And these days, that's something I've come to terms with. Last week's Magical Words post by David B. Coe about the realities of publishing (and even Carrie Ryan's follow-up about YA publishing in particular) wasn't entirely news to me. But still a part of me had been clinging to the idea that my day job was just that, a day job, one that no matter how much I loved it I would eventually leave to pursue my writing.
That's not to say it won't ever happen. Anything is possible, right? Just that lately, I've come to realize that I'm happy with what I've got. The job I do is rewarding in itself. No one minds that I use my lunch break as writing time. And by working a little bit extra every day, I get one day off every two weeks (hint: it's Mondays).
Sometimes I feel confined by days when I don't get as much writing time as I could if I didn't have the day job, but even on those days, lately I've made it work. Writing in the car while DH drives us to and from work (yay carpooling). Squeezing in half an hour before sword class. Making sure I use the lunch break for actual writing. Fitting writing and reading in where I can, because that's what I need to do.
I thought about taking today and the Monday two weeks from now off, specifically for March Madness, but that's not what this is about. The point is (Dear Universe), this is reality. And I love my job enough to know that even after getting published, I could still handle it. Probably would have to handle it. The "Day Job" may be an epithet for some, but I can't let it be that for me. And youthful fantasies aside, I'm okay with that.
March Madness folks: How are things going today? Do you have a challenge to your writing schedule that you've come to embrace and respect? What do you do to squeeze in writing time? Progress-wise, I'm coming along. Since last week, I've edited 9 chapters. Still more to go, but there's a write-in tonight and I'm hoping to get some work done. How about you?
I'll be at work today *points to title of post* but I'll be sure to respond this evening. And don't forget to check in at Denise Jaden's blog tomorrow!
Monday, March 5, 2012
Welcome to March Madness Mondays! For those of you participating in the challenge, how's progress? For some, I know the weekend meant a break from the madness. For others, it was an opportunity. For me, it was a weird mix of both. I didn't manage quite what I'd intended to accomplish, but I made *some* progress. I'm up to Chapter 15 in my second pass read-through after making a major change. (More on that in a bit.)
Which brings me to my point.
Do you ever get attached to something? An element in your story. A certain creative habit. Even reading in a particular genre. Whatever it is, it's easy to fall into a comfort zone. We like it just the way it is and we don't want to let it go. So when someone tells us it doesn't belong or that we need to stretch ourselves or do things differently, then it rankles and if we're attached enough, the criticism falls on deaf ears.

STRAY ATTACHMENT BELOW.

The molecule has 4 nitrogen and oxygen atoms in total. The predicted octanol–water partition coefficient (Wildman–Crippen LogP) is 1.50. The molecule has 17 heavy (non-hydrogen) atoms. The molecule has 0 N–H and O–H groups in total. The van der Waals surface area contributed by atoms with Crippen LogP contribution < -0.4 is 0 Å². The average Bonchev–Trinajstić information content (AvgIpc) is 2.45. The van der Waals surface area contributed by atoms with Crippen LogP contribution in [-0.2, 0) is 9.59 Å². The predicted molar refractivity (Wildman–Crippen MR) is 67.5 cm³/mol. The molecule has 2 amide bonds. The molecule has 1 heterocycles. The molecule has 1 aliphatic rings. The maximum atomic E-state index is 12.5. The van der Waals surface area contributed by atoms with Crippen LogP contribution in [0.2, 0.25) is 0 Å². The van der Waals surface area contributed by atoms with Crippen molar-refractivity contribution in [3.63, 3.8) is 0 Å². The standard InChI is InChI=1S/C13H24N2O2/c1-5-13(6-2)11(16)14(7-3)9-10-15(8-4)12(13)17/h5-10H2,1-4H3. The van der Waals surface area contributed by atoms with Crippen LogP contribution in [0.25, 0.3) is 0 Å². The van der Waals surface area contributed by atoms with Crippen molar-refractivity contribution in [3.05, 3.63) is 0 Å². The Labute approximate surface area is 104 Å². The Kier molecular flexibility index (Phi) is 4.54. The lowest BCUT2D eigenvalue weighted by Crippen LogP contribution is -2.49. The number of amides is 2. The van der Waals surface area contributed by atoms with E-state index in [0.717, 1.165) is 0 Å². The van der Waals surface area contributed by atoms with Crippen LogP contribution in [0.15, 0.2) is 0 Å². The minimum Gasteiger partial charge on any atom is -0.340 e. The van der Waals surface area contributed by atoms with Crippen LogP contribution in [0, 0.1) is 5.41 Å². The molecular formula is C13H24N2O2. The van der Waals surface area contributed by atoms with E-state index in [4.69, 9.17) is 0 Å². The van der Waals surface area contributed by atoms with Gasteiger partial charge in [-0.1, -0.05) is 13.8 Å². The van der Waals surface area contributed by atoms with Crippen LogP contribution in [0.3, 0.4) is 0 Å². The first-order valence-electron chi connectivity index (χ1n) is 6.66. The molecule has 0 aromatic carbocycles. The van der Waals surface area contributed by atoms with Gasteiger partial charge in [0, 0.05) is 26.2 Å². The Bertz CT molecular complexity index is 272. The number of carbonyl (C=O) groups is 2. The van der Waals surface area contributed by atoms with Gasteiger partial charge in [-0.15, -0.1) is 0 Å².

But what if that means that we get so attached we refuse to make a change when we really need to? (Yoga pants, I am looking at you. Yes, you're comfortable. Fashionable everyday wear? I wish.)
So, what was it for me? Well, I always thought I was pretty flexible. Editorial suggestion? Sure! If something's not working, I can make changes. As long as the essence of the story remains, then if it makes things better, I can do both the story and myself justice by making those fixes. I'm not adverse to learning new things. If I have the opportunity to be a better writer, then I really ought to embrace it, right?
Yeah, but there was one little detail I'd decided was a non-negotiable.
Some of you already know the story, but I might as well explain it from scratch: My WIP, SIGN OF THE STAR, was written in first-person, present-tense. And even though some of my beta group told me that it didn't work for them, I chalked it up to a matter of opinion. The original was written that way. And that's how I wrote the revised version, too. But I clung to the idea that that was how the story was supposed to be. Even when one of the Magical Words folks made an excellent point that present tense comes at a heavy price. (Seriously, check the comments. See Moira Young's—my cursed pen name at the time—naive response.)
Then last month, I had tea with an awesome beta reader who doesn't pull punches, and she nailed the problem I'd been having with it when editing by telling me that "it was like watching through a veil". She had trouble connecting with the characters because the present tense created an artificial distance. Which was exacty not what I was going for.
So I caved. And before February was out, I'd changed the story over to past tense. (Really not hard, even though for awhile there I was mentally changing the tense of any text I encountered. Hooboy.) Now I'm making a second pass for clarity, voice and flow. And I love the story so much more. It feels more accessible. Janni's voice has never been more clear. Did I damage the story's integrity, or change my heartsong? Surprisingly, no.
Sometimes we have to make the change. Sometimes it can be scary. And sometimes it can be exactly what we need.
So, have you gotten stuck on or attached to something in your work? Have you asked yourself what the cost would be to you to try something different? What are the possible rewards? What's the worst that could happen if you gave it a chance? March Madness, #wipmadness, is about putting yourself out there, being daring. Let us embrace all that it can offer.
Update: Forgot to add, don't forget to check-in tomorrow (today actually) at Denise Jaden's blog.